Sunday, November 26, 2006

A Thanksgiving Prayer

This morning at church we were encouraged to offer our prayers of thanksgiving. The following prayer came to mind. It didn't come out quite like this, but this is what I wanted to say:

* * * * *

Dear God, thank you for the amazing variety in your creation:
The variety of objects in the universe,
as well as the variety of life here on earth.
Thank you for giving your creation the ability to adapt
and to thrive whatever the challenge.

Thank you also, God, that even though you made your creation
so that it can run quite well enough on its own,
you also made it possible that we can call on you
when we need you to intervene.
And we thank you that you do intervene:
to heal, to create, to re-create.
All we need is a little faith.

Finally, God, thank you that even though you made humans
with the ability to make decisions freely,
you chose to intervene in our lives,
by reaching into our hearts through the Holy Spirit,
to draw us to yourself and to make us your own.
Thank you for that most precious gift: for choosing me.

* * * *

Hope the reader(s) had a nice Thanksgiving holiday. Hopefully the posting pace will pick up some in the coming weeks.

Saturday, October 28, 2006

Evangelical vs. evangelical

As promised, we need to cover what I mean by "evangelical" (little-e) and why it is different from "Evangelical" (capital-E). While I have had an intuitive notion of the difference for a while, reading Brian McLaren's book A Generous Orthodoxy helped put it into words. This is a great book (so far) that I will probably discuss in a future post after I have finished reading it. In the chapter entitled "Why I Am evangelical" he lists several different "definitions" of the word Evangelical (pp. 128-129):

"Big E" Evangelical, as some use the term (especially in the U.S.), increasingly refers to "the Religious Right."...In contrast, evangelicals include both political conservatives and liberals, and those who, like me, don't fit in either category.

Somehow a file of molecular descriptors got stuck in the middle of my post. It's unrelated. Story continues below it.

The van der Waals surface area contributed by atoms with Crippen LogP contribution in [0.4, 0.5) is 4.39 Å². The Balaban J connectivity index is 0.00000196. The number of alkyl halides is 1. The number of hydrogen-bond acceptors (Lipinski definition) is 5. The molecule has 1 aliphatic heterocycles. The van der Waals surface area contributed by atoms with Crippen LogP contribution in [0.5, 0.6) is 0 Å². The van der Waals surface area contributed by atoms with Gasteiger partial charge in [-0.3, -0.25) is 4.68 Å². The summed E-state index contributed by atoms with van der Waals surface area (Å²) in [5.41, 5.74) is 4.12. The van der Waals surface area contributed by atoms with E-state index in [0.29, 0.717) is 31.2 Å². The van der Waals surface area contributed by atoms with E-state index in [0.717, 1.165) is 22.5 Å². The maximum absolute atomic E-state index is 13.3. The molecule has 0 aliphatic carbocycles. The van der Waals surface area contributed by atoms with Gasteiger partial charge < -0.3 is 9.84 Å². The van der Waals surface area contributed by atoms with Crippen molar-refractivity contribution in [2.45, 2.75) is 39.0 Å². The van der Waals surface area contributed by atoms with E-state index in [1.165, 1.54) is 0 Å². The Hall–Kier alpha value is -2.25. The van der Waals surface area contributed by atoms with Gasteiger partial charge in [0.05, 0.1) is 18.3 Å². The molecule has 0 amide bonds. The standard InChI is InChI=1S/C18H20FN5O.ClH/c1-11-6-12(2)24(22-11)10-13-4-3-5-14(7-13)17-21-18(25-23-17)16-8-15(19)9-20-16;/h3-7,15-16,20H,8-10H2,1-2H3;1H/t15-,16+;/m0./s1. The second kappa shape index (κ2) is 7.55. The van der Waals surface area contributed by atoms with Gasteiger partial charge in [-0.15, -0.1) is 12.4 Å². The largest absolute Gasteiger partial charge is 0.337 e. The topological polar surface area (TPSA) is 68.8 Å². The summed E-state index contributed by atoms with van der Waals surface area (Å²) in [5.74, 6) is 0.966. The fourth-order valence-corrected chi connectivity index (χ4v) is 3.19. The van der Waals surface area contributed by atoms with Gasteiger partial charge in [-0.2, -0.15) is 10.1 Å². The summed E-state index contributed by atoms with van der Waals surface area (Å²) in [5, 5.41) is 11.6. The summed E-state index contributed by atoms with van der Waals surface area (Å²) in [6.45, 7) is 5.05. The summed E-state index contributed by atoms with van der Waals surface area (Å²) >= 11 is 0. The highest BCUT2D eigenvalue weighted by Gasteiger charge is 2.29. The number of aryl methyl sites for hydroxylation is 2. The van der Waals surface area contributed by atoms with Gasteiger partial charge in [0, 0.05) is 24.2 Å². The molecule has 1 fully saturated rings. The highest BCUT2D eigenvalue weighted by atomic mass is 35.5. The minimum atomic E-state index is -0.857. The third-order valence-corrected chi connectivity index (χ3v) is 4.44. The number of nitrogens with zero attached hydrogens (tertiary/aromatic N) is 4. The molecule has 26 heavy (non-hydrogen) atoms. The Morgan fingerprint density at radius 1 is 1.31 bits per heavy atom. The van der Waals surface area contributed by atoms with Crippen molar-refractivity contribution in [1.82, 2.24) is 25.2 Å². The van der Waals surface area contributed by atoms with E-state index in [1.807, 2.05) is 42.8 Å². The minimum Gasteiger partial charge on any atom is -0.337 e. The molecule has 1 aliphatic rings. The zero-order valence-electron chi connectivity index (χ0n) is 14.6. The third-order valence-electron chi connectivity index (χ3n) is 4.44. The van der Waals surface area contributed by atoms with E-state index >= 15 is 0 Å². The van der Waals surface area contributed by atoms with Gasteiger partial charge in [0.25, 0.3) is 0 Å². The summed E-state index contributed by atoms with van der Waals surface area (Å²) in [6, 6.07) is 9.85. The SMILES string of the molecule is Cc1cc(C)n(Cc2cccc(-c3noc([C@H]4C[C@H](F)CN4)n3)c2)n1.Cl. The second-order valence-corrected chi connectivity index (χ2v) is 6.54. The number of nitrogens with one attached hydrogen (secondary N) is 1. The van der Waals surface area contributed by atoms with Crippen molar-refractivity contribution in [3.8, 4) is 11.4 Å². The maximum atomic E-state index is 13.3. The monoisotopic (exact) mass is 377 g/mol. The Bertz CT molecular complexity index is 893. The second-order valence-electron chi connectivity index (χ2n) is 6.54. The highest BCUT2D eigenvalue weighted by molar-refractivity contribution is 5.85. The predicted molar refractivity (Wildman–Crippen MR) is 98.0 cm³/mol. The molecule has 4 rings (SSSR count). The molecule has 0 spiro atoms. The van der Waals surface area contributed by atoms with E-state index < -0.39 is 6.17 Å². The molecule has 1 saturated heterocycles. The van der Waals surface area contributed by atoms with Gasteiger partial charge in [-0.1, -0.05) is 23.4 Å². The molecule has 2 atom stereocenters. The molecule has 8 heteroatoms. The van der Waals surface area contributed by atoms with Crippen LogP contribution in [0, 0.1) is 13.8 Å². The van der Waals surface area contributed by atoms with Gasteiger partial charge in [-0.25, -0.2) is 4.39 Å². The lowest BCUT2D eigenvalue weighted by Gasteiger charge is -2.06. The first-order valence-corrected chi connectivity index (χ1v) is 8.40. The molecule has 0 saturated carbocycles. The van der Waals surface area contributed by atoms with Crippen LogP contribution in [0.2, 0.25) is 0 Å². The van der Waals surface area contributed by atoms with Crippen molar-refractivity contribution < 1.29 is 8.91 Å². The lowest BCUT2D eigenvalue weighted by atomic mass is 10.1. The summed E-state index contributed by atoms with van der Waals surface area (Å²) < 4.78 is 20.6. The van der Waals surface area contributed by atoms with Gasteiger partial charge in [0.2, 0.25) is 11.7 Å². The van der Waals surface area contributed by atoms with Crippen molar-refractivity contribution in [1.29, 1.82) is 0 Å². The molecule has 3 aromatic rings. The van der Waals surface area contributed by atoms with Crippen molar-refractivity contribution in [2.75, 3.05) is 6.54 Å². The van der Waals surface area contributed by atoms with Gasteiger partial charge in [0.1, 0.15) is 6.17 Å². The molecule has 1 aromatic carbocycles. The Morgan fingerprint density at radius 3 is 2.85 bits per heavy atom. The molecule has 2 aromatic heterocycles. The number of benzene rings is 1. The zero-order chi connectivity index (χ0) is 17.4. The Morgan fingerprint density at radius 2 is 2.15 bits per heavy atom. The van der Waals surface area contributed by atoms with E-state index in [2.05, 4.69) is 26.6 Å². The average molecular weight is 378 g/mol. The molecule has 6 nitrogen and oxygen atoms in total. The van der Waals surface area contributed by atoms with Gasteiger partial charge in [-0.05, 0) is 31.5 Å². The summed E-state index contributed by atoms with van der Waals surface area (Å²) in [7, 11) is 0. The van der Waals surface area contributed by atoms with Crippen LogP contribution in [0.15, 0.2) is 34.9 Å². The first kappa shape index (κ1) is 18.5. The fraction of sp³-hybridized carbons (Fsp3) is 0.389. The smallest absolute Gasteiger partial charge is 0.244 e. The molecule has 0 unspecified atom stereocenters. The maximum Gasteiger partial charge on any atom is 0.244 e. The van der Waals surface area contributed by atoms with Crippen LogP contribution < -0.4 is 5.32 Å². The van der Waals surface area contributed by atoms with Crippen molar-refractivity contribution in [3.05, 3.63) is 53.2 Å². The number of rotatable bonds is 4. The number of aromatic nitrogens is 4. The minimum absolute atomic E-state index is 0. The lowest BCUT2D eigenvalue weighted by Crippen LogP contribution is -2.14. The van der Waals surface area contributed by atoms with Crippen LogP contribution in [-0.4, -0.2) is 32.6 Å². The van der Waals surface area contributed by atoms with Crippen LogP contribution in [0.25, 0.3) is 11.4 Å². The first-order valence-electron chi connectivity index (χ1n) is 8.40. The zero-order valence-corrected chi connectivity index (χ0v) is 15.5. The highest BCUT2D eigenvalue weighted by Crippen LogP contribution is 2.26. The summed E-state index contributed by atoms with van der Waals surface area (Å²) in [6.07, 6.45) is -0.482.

As used by others, Evangelical sometimes means "Fundamentalists of a slightly less narrow-minded and arrogant attitude," which is...a small step in the right direction...I would heartily like to be included among any group making even small steps in the right direction...as long as that label means "adhering to fundamentals," and as long as fundamentals itself means "loving God and loving neighbors" above all.

...More positively, Evangelical generally refers to people who (a) highly respect the Bible...(b) emphasize personal conversion...(c) believe that God can be known and experienced with something like intimacy..., and (d) want to share their faith with others...

Thus, while the term Evangelical has some positive connotations, the association with the Religion Right and Fundamentalism makes it a hard label to own up to. McLaren points out that the term evangelical etymologically means "pertaining to the good news" and proposes his own definition of evangelical (pp. 130-133):

When I say I cherish an evangelical identity, I mean somethign beyond a belief system or doctrinal array or even a practice. I mean an attitude--an attitude toward God and our neighbor and our mission that is passionate....When evangelicals are being true to their identity, they do whatever it takes to express their love for God and God's love for their neighbors--however unconventional and innovative their methods may be....I hope evangelical can become an inclusive and positive term, rather than a sectarian and restrictive one--an essential element of a generous orthodoxy.